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Darkest Fear: A Novel Mass Market Paperback – May 8 2001


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Product Details

  • Mass Market Paperback: 352 pages
  • Publisher: Dell; Reprint edition (May 8 2001)
  • Language: English
  • ISBN-10: 0440235391
  • ISBN-13: 978-0440235392
  • Product Dimensions: 17.3 x 10.7 x 2.8 cm
  • Shipping Weight: 181 g
  • Average Customer Review: 4.3 out of 5 stars  See all reviews (49 customer reviews)
  • Amazon Bestsellers Rank: #168,226 in Books (See Top 100 in Books)


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An hour before his world exploded like a ripe tomato under a stiletto heel, Myron bit into a fresh pastry that tasted suspiciously like a urinal cake. Read the first page
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1 of 1 people found the following review helpful By binnsie on Oct. 28 2003
Format: Mass Market Paperback
Myron Bolitar, despite the imaginative Dickensian name, is a former US basketball player and now a top sports agent. He has a settled personal and business life and things are going along just fine on a day-to-day basis. However, a meeting with former girl friend, Emily, of some 14 years before is to change his life in the blink of an eye. She reveals that Myron is the father of her 13-year-old son and that she has now divorced her husband who was assumed by all, himself included, to be the father. That the ex also happened to be a national basketball hero and was the very person who literally crippled Myron all those years ago in his first professional game adds to the colourful background to the story. The young son has been diagnosed with the fatal disease Fanconi anaemia, a chromosome instability syndrome with progressive bone marrow failure and an increased risk of cancers, for which the only cure is a bone marrow transplant. The national bone marrow register has three potential matches, two of whom are eliminated due to non-compatibility after further screening. The third just cannot be found and appears to have vanished into thin air.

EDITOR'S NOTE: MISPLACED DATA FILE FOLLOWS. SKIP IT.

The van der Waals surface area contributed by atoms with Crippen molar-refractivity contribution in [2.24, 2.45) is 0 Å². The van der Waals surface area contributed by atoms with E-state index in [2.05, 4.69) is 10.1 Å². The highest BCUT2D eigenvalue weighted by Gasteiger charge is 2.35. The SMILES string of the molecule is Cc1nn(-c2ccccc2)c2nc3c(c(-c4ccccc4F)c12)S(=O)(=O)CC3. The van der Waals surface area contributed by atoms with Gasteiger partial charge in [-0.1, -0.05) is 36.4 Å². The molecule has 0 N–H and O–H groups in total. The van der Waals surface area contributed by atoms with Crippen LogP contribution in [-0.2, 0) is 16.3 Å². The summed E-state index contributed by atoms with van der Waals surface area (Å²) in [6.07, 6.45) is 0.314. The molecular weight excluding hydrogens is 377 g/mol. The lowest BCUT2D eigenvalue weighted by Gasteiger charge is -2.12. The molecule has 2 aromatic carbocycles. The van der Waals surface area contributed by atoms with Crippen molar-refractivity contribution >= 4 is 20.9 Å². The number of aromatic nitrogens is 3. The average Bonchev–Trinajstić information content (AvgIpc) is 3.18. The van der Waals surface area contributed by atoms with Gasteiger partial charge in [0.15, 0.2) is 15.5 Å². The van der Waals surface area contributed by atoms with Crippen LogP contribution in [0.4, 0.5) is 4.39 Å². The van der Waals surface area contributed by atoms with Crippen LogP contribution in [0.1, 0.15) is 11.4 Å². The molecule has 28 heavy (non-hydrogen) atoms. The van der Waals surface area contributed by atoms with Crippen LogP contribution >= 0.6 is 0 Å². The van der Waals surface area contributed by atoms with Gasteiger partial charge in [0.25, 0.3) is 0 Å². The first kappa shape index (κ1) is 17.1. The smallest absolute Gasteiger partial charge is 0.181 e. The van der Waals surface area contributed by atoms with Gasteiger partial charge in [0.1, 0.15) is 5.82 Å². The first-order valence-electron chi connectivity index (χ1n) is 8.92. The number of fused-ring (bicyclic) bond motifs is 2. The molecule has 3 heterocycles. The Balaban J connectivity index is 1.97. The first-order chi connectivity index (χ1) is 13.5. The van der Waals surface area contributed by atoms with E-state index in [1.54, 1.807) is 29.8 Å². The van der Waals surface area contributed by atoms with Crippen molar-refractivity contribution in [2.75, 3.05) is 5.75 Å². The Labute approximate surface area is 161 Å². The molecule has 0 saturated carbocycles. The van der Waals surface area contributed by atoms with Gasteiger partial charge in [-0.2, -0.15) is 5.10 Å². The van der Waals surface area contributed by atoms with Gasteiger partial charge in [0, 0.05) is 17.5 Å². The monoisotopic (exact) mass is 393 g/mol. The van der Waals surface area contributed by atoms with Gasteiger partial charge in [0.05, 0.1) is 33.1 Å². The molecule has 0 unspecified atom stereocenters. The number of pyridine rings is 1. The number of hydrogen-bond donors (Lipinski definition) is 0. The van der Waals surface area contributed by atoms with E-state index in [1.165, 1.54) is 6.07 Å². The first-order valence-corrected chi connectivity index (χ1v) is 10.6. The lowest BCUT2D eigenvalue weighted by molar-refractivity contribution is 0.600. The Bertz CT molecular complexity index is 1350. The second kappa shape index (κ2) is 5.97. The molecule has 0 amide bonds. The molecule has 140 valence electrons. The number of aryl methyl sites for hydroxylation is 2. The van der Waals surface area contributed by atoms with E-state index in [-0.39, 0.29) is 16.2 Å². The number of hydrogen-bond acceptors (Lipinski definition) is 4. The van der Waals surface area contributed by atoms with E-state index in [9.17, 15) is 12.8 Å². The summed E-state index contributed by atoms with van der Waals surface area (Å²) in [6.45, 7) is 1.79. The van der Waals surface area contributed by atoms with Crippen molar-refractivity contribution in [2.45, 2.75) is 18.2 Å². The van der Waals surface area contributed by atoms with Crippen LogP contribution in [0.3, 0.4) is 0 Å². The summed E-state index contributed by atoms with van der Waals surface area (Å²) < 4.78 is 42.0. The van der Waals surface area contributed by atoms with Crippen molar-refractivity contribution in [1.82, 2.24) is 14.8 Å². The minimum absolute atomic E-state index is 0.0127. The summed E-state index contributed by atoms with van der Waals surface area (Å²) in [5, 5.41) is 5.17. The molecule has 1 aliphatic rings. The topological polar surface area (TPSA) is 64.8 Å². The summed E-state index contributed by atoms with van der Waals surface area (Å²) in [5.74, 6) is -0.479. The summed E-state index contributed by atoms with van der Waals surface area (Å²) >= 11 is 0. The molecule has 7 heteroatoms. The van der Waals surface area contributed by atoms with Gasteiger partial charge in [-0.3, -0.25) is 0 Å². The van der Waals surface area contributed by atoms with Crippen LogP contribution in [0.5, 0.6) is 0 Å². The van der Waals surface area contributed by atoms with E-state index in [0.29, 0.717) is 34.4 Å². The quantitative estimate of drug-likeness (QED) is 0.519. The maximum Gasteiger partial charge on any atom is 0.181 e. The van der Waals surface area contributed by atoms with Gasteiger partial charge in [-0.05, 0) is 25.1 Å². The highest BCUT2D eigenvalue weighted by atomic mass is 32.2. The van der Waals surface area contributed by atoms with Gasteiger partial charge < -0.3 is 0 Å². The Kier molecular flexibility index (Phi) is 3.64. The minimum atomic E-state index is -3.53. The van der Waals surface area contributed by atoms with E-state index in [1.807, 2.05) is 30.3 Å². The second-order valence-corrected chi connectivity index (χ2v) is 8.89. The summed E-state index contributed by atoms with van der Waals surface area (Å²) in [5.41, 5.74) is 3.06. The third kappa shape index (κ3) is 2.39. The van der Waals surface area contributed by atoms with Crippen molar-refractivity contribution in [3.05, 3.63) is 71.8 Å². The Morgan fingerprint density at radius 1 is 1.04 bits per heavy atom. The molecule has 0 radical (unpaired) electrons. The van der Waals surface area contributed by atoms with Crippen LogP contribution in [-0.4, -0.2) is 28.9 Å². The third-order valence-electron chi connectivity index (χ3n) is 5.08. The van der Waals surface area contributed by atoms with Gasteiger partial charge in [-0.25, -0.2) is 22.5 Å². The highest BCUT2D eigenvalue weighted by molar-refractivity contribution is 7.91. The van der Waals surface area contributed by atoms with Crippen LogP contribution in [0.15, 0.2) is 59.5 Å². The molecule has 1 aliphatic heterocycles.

Coben has by now, after about the first four chapters, built an excellent platform for what should be an enthralling story as the search for the potential bone marrow donor begins. At this point "Darkest Faer" has a 5 star Amazon book review rating. Unfortunately the story line becomes increasingly complex and stretches credibility. Serial killers, the FBI, recluse super-rich families and a fictitious murder novel become entwined as Myron uncovers mystery after mystery and comes face to face with thugs, evil doers, and treads on the toes of the authorities. The plot becomes harder to follow with the many tangential issues introduced. What should be a gradual build up of tension becomes a disappointment as the story finally reaches its conclusion. Sorry, but three stars is the best rating for "Darkest Fear".